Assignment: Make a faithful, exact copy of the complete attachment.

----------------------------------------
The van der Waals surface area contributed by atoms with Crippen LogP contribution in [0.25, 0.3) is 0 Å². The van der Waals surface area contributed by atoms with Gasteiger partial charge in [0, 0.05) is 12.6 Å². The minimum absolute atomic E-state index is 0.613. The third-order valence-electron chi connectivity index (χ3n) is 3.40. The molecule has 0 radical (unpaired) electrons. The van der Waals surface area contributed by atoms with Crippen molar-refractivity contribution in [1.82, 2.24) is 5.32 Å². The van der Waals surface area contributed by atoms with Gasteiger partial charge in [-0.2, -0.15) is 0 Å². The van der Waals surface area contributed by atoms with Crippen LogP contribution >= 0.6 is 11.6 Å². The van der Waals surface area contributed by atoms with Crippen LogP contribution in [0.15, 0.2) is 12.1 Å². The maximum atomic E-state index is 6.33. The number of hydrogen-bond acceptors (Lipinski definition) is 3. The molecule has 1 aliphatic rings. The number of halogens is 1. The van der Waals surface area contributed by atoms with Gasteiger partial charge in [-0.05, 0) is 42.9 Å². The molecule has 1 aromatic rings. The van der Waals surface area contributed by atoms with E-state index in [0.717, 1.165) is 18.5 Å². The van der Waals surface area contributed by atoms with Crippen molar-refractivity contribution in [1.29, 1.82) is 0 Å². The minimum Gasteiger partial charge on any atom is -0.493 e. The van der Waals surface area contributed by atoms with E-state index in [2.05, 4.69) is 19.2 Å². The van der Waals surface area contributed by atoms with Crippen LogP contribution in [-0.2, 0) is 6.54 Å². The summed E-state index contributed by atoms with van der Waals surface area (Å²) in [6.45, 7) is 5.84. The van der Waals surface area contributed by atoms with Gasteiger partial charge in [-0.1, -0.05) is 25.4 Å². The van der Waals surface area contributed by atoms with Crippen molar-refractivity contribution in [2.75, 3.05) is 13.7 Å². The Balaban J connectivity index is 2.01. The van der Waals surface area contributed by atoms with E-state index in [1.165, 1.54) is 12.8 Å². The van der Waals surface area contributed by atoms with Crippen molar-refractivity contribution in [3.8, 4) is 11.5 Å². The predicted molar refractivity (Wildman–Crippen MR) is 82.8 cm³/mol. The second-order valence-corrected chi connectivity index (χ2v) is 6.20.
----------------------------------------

The van der Waals surface area contributed by atoms with Crippen LogP contribution in [0.25, 0.3) is 0 Å². The van der Waals surface area contributed by atoms with Gasteiger partial charge in [0, 0.05) is 12.6 Å². The minimum absolute atomic E-state index is 0.613. The third-order valence-electron chi connectivity index (χ3n) is 3.40. The molecule has 0 radical (unpaired) electrons. The van der Waals surface area contributed by atoms with Crippen molar-refractivity contribution in [1.82, 2.24) is 5.32 Å². The van der Waals surface area contributed by atoms with Gasteiger partial charge in [-0.2, -0.15) is 0 Å². The van der Waals surface area contributed by atoms with Crippen LogP contribution >= 0.6 is 11.6 Å². The van der Waals surface area contributed by atoms with Crippen LogP contribution in [0.15, 0.2) is 12.1 Å². The maximum atomic E-state index is 6.33. The number of hydrogen-bond acceptors (Lipinski definition) is 3. The molecule has 1 aliphatic rings. The number of halogens is 1. The van der Waals surface area contributed by atoms with Gasteiger partial charge in [-0.05, 0) is 42.9 Å². The molecule has 1 aromatic rings. The van der Waals surface area contributed by atoms with E-state index in [0.717, 1.165) is 18.5 Å². The van der Waals surface area contributed by atoms with Crippen molar-refractivity contribution in [1.29, 1.82) is 0 Å². The minimum Gasteiger partial charge on any atom is -0.493 e. The van der Waals surface area contributed by atoms with E-state index in [2.05, 4.69) is 19.2 Å². The van der Waals surface area contributed by atoms with Crippen LogP contribution in [-0.2, 0) is 6.54 Å². The summed E-state index contributed by atoms with van der Waals surface area (Å²) in [6.45, 7) is 5.84. The van der Waals surface area contributed by atoms with Gasteiger partial charge in [-0.1, -0.05) is 25.4 Å². The van der Waals surface area contributed by atoms with Crippen molar-refractivity contribution in [2.75, 3.05) is 13.7 Å². The Balaban J connectivity index is 2.01. The van der Waals surface area contributed by atoms with E-state index in [1.165, 1.54) is 12.8 Å². The van der Waals surface area contributed by atoms with Crippen molar-refractivity contribution in [3.8, 4) is 11.5 Å². The predicted molar refractivity (Wildman–Crippen MR) is 82.8 cm³/mol. The second-order valence-corrected chi connectivity index (χ2v) is 6.20.